A Massive Number Of Amazon Returns Are Creating A Concerning Issue

By Kristi Eckert | 4 months ago

amazon returns

Amazon is the undisputed king of online shopping. Not only do they virtually offer any product that one could think of on their website, but they are frequently touted as being one the easiest websites to make online returns through. However, despite the convenience associated with the e-commerce titan, Amazon returns in particular pose risks and problems that, at present, are only destined to become more troublesome. 

The problems associated with Amazon returns fall into two key categories. According to CNBC, products returned to Amazon have the potential to exacerbate climate change and facilitate revenue loss on both the first and third party levels. This does not bode well for the business or the consumer. 

Tobin Moore, the CEO of returns solution provider Optoro, detailed that Amazon returns contribute to six billion pounds of landfill waste per year. Moore continued to explain that those six billion pounds equate to 16 million metric tons of carbon dioxide emissions being dumped into the atmosphere annually. To put those figures into perspective, “That’s the equivalent of the waste produced by 3.3 million Americans in a year, “ said the Optoro CEO. 

What’s more is that even if Amazon and its third-party sellers are not concerned about their direct contribution to the effect the immense waste has on the environment, they should take a second look at how much Amazon returns are causing them to shave off of their bottom line. A report from the National Retail Federation disclosed that on average approximately 10.3% of all Amazon items that are sent back turn out to be fraudulent. What this translates to is the need for the seller to simply eat those costs. Micah Clausen, a current third-party seller on Amazon put it best when he stated, “Somebody has to pay for that.”

Amazon recognizes the immense issue with their insurmountable number of returns and have introduced policies in an attempt to negate some of the effects. For instance, they provide an optional recycling service for those trading in or exchanging consumer electronics. They also leverage the charitable organization Good360 as a way to gift unwanted Amazon returns to needy individuals. However, Amazon’s efforts in regards to their returns are still not sufficient enough to adequately mitigate the problem.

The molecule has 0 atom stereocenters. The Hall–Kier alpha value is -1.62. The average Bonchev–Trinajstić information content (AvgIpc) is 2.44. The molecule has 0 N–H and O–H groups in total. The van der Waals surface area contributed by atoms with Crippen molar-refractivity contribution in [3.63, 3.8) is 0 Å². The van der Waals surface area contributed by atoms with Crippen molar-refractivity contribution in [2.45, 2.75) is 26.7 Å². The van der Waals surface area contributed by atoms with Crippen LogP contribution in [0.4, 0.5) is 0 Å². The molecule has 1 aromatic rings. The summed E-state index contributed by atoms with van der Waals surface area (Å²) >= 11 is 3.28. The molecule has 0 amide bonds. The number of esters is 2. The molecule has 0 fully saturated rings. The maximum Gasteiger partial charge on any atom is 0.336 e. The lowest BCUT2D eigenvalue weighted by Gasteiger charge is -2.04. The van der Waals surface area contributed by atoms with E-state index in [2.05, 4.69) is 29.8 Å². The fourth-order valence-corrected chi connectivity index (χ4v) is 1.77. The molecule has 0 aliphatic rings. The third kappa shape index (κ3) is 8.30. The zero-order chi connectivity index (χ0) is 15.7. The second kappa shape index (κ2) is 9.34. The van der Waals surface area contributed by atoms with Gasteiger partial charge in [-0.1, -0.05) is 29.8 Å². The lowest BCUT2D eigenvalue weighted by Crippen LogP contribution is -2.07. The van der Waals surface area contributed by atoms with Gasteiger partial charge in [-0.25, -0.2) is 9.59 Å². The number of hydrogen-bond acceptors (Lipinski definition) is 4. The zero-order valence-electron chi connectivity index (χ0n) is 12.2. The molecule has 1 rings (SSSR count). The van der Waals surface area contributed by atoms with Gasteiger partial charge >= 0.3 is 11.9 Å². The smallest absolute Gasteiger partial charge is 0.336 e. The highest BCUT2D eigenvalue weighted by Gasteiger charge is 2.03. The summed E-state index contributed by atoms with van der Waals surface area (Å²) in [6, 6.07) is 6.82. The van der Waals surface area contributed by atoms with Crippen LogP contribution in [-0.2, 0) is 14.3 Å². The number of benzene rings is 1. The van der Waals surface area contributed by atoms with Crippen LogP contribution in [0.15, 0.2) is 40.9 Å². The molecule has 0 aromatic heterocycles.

Amazon hopes that their newest plans to address the issues surrounding the immense number of returns will better serve to alleviate the concerning effects. Just last year the e-commerce giant launched a program with an aim to facilitate more re-homing of unwanted but still perfectly useable items. Amazon highlighted that this program is really meant to enhance its sustainability models. 

Additionally, they have begun offering liquidation options to their third-party sellers to encourage those sellers to go that route instead of electing to have Amazon dispose of the items. Liquidation options are meant to encourage retailers to scoop up unwanted and excess inventory for low costs so that they can re-sell those items in their stores. At this point, however, it still remains to be seen whether or not any of Amazon’s new implementations will change the current state of the appalling circumstances that have been created because of its almost incomprehensible amount of returns.